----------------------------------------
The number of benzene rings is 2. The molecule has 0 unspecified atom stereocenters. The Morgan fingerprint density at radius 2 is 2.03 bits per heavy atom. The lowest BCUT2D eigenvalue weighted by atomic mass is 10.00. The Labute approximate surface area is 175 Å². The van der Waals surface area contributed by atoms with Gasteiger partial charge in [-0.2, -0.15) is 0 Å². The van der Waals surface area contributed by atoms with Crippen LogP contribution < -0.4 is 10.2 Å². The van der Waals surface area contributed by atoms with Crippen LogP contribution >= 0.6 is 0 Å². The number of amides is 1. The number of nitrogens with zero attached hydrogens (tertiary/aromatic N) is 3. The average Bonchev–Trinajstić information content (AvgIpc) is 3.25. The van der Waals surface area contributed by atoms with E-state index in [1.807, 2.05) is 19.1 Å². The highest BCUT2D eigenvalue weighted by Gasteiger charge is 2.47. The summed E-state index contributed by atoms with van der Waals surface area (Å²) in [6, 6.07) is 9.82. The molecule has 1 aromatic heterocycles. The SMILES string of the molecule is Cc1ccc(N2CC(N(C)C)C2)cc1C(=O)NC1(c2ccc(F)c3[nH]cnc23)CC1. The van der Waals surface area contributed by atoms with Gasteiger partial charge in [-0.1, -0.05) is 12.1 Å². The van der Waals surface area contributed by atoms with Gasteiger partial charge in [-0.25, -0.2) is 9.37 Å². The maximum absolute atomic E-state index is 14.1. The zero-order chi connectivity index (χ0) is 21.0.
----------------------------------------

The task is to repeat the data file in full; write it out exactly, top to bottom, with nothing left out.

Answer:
The number of benzene rings is 2. The molecule has 0 unspecified atom stereocenters. The Morgan fingerprint density at radius 2 is 2.03 bits per heavy atom. The lowest BCUT2D eigenvalue weighted by atomic mass is 10.00. The Labute approximate surface area is 175 Å². The van der Waals surface area contributed by atoms with Gasteiger partial charge in [-0.2, -0.15) is 0 Å². The van der Waals surface area contributed by atoms with Crippen LogP contribution < -0.4 is 10.2 Å². The van der Waals surface area contributed by atoms with Crippen LogP contribution >= 0.6 is 0 Å². The number of amides is 1. The number of nitrogens with zero attached hydrogens (tertiary/aromatic N) is 3. The average Bonchev–Trinajstić information content (AvgIpc) is 3.25. The van der Waals surface area contributed by atoms with E-state index in [1.807, 2.05) is 19.1 Å². The highest BCUT2D eigenvalue weighted by Gasteiger charge is 2.47. The summed E-state index contributed by atoms with van der Waals surface area (Å²) in [6, 6.07) is 9.82. The molecule has 1 aromatic heterocycles. The SMILES string of the molecule is Cc1ccc(N2CC(N(C)C)C2)cc1C(=O)NC1(c2ccc(F)c3[nH]cnc23)CC1. The van der Waals surface area contributed by atoms with Gasteiger partial charge in [-0.1, -0.05) is 12.1 Å². The van der Waals surface area contributed by atoms with Gasteiger partial charge in [-0.25, -0.2) is 9.37 Å². The maximum absolute atomic E-state index is 14.1. The zero-order chi connectivity index (χ0) is 21.0.